FÉDYA. I wished to release them. I promised to, and I can't lie.
MÁSHA. And what about me?
FÉDYA. What about you? It would have set you free too. Is it better for you to be tormented by me?
MÁSHA. Seems it's better. I can't live without you.
FÉDYA. What sort of life could you have with me? You'd have cried a bit, and then gone on living your own life.
MÁSHA. I shouldn't have cried at all! Go to the devil, if you don't pity me! [Cries].
FÉDYA. Másha, dearest! I meant to do it for the best.
MÁSHA. Best for yourself!
FÉDYA [smiles] How's that, when I meant to kill myself?
MÁSHA. Of course, best for yourself! But what is it you want? Tell me.
FÉDYA. What I want? I want a great deal.
MÁSHA. Well, what? What?
FÉDYA. First of all, to keep my promise. That is the first thing, and quite sufficient. To lie, and do all the dirty work necessary to get a divorce … I can't!
MÁSHA. Granted that it's horrid—I myself …
FÉDYA. Next, they must really be free—my wife and he. After all, they are good people; and why should they suffer? That's the second thing.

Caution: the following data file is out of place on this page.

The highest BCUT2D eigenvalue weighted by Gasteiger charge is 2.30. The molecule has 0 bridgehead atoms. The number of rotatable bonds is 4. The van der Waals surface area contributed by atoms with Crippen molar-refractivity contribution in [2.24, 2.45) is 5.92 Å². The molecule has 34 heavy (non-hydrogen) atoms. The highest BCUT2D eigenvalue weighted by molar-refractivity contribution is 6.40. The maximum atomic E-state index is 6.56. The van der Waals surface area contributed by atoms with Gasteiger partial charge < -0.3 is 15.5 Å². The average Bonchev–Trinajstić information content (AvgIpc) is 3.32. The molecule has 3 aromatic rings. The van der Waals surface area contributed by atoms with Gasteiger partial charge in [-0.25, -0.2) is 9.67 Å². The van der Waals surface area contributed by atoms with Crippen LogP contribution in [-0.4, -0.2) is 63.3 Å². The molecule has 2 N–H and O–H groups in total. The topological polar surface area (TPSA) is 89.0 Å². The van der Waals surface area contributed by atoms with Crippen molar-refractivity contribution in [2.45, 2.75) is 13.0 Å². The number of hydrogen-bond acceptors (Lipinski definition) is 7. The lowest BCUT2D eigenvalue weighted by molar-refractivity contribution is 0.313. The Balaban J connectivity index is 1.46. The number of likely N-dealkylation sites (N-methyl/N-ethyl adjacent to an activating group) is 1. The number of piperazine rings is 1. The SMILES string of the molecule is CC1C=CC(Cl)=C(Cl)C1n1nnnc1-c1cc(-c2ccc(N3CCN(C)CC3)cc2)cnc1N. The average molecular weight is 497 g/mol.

MÁSHA. Well, there isn't much good in her, if she's thrown you over.
FÉDYA. She didn't—I threw her over.
MÁSHA. All right, all right! It's always you. She is an angel! What else!
FÉDYA. This—that you are a good, dear girlie—and that I love you, and if I live I shall ruin you.
MÁSHA. That's not your business. I know quite well what will ruin me.
FÉDYA [sighs] But above all, above all … What use is my life? Don't I know that I am a lost good-for-nothing? I am a burden to myself and to everybody—as your father said. I'm worthless.…
MÁSHA. What rubbish! I shall stick to you. I've stuck to you already, and there's an end of it! As to your leading a bad life, drinking and going on the spree—well, you're a living soul! Give it up, and have done with it!